Sunday, February 19, 2017

Substituting polymorphism for if/else or switch/case - Example #1 - Shapes

This is Example #1 of the series of examples I'm going to give on "Substituting polymorphism for if/else or switch/case statements".

You have a new task

It's your first day at work. You are very excited to be involved in a real-world project.

Your team lead tried to explain to you the purpose of the project you are involved in.
"Here at Hugis Inc., we strive to be the best drawer of shapes."
After an hour, he gave you your first task.

You have to implement this method:

(Because I used C# for many years, I'm going to display C# in these posts. But I will also write these examples in Python and maybe other OO languages in the future. You can view them here.)

The codebase of the project you are involved in already have these classes:
  • a base Shape class,
  • classes for Circle, Square, and Triangle that derives from the Shape class.

The Evil code

This task is so easy!!! (you say to yourself)
You then started typing on the keyboard. Click! Click! Click!

Then after a few hours of hard work, you pushed your code to the repository, waiting for your team lead's comments.

The Good Code

Your team lead's comment came in.
"Good job!"
"But there is a better way of doing this.

"We want to put the function drawCircle() inside the Circle class, and the function drawSquare() inside the Square class, because we want to have an easy access them anywhere in the system.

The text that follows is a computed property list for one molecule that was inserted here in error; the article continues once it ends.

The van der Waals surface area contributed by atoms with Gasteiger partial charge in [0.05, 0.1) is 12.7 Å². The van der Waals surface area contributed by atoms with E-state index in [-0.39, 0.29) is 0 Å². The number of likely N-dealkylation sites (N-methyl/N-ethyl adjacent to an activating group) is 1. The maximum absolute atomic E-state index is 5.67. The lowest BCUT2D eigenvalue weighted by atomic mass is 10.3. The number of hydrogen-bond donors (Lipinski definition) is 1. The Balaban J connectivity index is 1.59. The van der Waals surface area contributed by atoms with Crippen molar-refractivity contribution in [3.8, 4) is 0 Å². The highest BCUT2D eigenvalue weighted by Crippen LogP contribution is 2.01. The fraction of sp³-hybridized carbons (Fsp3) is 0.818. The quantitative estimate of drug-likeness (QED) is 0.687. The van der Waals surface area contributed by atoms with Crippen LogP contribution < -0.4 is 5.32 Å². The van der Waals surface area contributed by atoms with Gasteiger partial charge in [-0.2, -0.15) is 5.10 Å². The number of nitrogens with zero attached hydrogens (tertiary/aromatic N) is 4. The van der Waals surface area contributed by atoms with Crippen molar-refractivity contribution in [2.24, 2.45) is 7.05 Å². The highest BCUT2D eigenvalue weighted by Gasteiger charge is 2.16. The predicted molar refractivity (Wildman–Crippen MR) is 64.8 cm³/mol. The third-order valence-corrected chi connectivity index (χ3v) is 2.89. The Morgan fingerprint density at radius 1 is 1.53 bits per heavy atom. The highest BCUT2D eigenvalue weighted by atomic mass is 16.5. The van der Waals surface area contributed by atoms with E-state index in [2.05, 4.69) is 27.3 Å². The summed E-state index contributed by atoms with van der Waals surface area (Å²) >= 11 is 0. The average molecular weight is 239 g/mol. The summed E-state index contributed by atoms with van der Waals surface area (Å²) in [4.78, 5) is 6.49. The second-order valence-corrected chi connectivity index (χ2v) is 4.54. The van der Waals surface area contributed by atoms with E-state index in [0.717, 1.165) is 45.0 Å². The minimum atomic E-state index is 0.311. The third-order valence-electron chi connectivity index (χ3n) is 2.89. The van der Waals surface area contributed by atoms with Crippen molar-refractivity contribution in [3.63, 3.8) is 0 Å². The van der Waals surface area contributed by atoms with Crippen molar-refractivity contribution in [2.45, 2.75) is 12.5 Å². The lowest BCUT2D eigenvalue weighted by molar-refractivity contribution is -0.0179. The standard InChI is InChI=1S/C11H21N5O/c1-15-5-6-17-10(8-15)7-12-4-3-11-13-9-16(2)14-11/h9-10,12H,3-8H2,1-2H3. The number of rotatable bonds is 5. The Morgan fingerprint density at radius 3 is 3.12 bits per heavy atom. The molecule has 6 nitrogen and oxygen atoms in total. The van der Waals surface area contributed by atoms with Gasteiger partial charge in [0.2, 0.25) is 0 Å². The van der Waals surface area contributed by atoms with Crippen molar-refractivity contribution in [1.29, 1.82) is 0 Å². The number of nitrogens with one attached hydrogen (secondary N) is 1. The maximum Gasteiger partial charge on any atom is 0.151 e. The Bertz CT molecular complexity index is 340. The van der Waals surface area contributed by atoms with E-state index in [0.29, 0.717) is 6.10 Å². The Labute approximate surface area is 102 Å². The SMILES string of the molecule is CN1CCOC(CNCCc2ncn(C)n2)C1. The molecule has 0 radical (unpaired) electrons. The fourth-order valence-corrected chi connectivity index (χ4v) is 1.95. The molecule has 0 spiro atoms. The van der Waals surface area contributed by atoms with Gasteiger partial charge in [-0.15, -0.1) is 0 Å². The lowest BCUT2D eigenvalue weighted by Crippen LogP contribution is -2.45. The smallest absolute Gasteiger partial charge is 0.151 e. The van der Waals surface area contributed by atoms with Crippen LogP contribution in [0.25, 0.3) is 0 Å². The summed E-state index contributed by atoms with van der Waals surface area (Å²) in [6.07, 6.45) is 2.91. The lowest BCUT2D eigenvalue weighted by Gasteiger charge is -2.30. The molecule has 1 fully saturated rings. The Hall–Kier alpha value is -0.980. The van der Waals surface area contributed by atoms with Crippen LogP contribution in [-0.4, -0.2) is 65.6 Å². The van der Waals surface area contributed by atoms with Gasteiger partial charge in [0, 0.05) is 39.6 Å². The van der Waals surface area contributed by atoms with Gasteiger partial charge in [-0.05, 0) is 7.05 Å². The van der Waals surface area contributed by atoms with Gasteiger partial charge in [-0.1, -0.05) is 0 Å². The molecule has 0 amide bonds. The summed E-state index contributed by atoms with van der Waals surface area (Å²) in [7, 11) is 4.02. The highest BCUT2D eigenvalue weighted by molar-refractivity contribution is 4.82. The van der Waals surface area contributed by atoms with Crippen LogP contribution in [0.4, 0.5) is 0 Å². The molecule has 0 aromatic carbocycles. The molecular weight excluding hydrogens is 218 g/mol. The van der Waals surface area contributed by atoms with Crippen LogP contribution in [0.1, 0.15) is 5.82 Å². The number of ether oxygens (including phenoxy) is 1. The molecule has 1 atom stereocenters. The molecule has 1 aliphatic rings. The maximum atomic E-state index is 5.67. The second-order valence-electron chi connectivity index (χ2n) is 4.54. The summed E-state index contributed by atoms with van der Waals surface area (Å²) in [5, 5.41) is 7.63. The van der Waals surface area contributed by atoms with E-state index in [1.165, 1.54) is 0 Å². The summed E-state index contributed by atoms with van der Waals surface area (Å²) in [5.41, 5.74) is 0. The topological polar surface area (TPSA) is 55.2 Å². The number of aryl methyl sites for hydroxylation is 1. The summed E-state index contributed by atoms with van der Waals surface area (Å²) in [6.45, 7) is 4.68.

"Come over here. I'm going to show you how I will do the changes."
You then went to his table and watched him refactor your code.
"Because we want to be able to draw each Shape that we have, we will create an abstract method named draw() in our base Shape class.

     abstract public void Draw();

"Do you know what an abstract method is?"
"An abstract method is a method definition that has no implementation -- like the getArea() method in the Shape class.

"Notice that getArea() does not have an implementation inside the Shape class. But any class that inherits from the Shape class is required to provide an implementation for getArea()"
Ahh! The Shape class did not provide an implementation for getArea() because different shapes has different formulas for getting the area! Great!

Now I understand what you want me to do with drawing shapes.

Let me be the one to refactor my code, please. I think I already know what to do.
"Ok! Go Ahead!"
You went back to your machine and started refactoring your code.

(Please go to the GitHub repository to view the complete refactoring.)


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